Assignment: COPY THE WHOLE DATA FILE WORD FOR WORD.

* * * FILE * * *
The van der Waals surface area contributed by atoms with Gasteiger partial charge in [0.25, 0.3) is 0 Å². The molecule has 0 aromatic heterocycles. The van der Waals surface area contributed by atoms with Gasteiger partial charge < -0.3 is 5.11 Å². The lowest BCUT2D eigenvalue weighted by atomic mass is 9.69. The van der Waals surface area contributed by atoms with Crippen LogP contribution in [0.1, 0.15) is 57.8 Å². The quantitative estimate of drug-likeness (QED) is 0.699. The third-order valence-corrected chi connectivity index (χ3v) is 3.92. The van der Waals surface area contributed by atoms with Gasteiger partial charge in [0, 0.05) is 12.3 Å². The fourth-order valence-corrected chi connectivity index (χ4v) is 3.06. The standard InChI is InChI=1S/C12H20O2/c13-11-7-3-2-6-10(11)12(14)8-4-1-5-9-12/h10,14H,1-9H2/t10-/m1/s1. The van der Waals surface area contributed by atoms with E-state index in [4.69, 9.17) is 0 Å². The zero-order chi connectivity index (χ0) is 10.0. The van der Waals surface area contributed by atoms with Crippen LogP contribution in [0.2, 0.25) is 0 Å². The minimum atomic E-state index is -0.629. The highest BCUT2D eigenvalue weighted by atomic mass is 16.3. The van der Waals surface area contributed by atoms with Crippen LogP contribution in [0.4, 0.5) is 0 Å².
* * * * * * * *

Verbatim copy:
The van der Waals surface area contributed by atoms with Gasteiger partial charge in [0.25, 0.3) is 0 Å². The molecule has 0 aromatic heterocycles. The van der Waals surface area contributed by atoms with Gasteiger partial charge < -0.3 is 5.11 Å². The lowest BCUT2D eigenvalue weighted by atomic mass is 9.69. The van der Waals surface area contributed by atoms with Crippen LogP contribution in [0.1, 0.15) is 57.8 Å². The quantitative estimate of drug-likeness (QED) is 0.699. The third-order valence-corrected chi connectivity index (χ3v) is 3.92. The van der Waals surface area contributed by atoms with Gasteiger partial charge in [0, 0.05) is 12.3 Å². The fourth-order valence-corrected chi connectivity index (χ4v) is 3.06. The standard InChI is InChI=1S/C12H20O2/c13-11-7-3-2-6-10(11)12(14)8-4-1-5-9-12/h10,14H,1-9H2/t10-/m1/s1. The van der Waals surface area contributed by atoms with E-state index in [4.69, 9.17) is 0 Å². The zero-order chi connectivity index (χ0) is 10.0. The van der Waals surface area contributed by atoms with Crippen LogP contribution in [0.2, 0.25) is 0 Å². The minimum atomic E-state index is -0.629. The highest BCUT2D eigenvalue weighted by atomic mass is 16.3. The van der Waals surface area contributed by atoms with Crippen LogP contribution in [0.4, 0.5) is 0 Å².